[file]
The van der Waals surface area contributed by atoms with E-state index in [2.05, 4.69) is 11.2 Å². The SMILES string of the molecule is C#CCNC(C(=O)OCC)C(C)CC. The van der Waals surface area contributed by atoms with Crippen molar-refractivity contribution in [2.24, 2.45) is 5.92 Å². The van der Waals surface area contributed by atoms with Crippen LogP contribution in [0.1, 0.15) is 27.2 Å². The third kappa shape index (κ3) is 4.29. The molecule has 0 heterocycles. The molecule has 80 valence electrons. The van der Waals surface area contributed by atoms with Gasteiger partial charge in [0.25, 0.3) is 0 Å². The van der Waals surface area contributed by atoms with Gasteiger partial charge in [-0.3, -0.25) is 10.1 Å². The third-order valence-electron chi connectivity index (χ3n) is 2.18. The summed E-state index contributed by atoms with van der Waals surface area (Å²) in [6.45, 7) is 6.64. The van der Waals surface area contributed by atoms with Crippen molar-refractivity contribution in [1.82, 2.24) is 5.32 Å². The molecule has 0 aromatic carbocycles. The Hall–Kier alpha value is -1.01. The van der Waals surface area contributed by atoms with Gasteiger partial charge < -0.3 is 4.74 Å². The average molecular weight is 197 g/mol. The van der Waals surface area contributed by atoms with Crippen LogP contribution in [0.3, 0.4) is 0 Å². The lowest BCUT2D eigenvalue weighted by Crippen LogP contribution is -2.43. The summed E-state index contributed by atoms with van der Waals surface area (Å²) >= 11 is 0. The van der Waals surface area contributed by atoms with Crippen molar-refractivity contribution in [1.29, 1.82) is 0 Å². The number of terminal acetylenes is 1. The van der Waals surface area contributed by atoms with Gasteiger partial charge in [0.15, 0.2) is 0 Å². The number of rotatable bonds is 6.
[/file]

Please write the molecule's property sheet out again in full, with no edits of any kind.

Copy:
The van der Waals surface area contributed by atoms with E-state index in [2.05, 4.69) is 11.2 Å². The SMILES string of the molecule is C#CCNC(C(=O)OCC)C(C)CC. The van der Waals surface area contributed by atoms with Crippen molar-refractivity contribution in [2.24, 2.45) is 5.92 Å². The van der Waals surface area contributed by atoms with Crippen LogP contribution in [0.1, 0.15) is 27.2 Å². The third kappa shape index (κ3) is 4.29. The molecule has 0 heterocycles. The molecule has 80 valence electrons. The van der Waals surface area contributed by atoms with Gasteiger partial charge in [0.25, 0.3) is 0 Å². The van der Waals surface area contributed by atoms with Gasteiger partial charge in [-0.3, -0.25) is 10.1 Å². The third-order valence-electron chi connectivity index (χ3n) is 2.18. The summed E-state index contributed by atoms with van der Waals surface area (Å²) in [6.45, 7) is 6.64. The van der Waals surface area contributed by atoms with Crippen molar-refractivity contribution in [1.82, 2.24) is 5.32 Å². The molecule has 0 aromatic carbocycles. The Hall–Kier alpha value is -1.01. The van der Waals surface area contributed by atoms with Gasteiger partial charge < -0.3 is 4.74 Å². The average molecular weight is 197 g/mol. The van der Waals surface area contributed by atoms with Crippen LogP contribution in [0.3, 0.4) is 0 Å². The lowest BCUT2D eigenvalue weighted by Crippen LogP contribution is -2.43. The summed E-state index contributed by atoms with van der Waals surface area (Å²) >= 11 is 0. The van der Waals surface area contributed by atoms with Crippen molar-refractivity contribution in [1.29, 1.82) is 0 Å². The number of terminal acetylenes is 1. The van der Waals surface area contributed by atoms with Gasteiger partial charge in [0.15, 0.2) is 0 Å². The number of rotatable bonds is 6.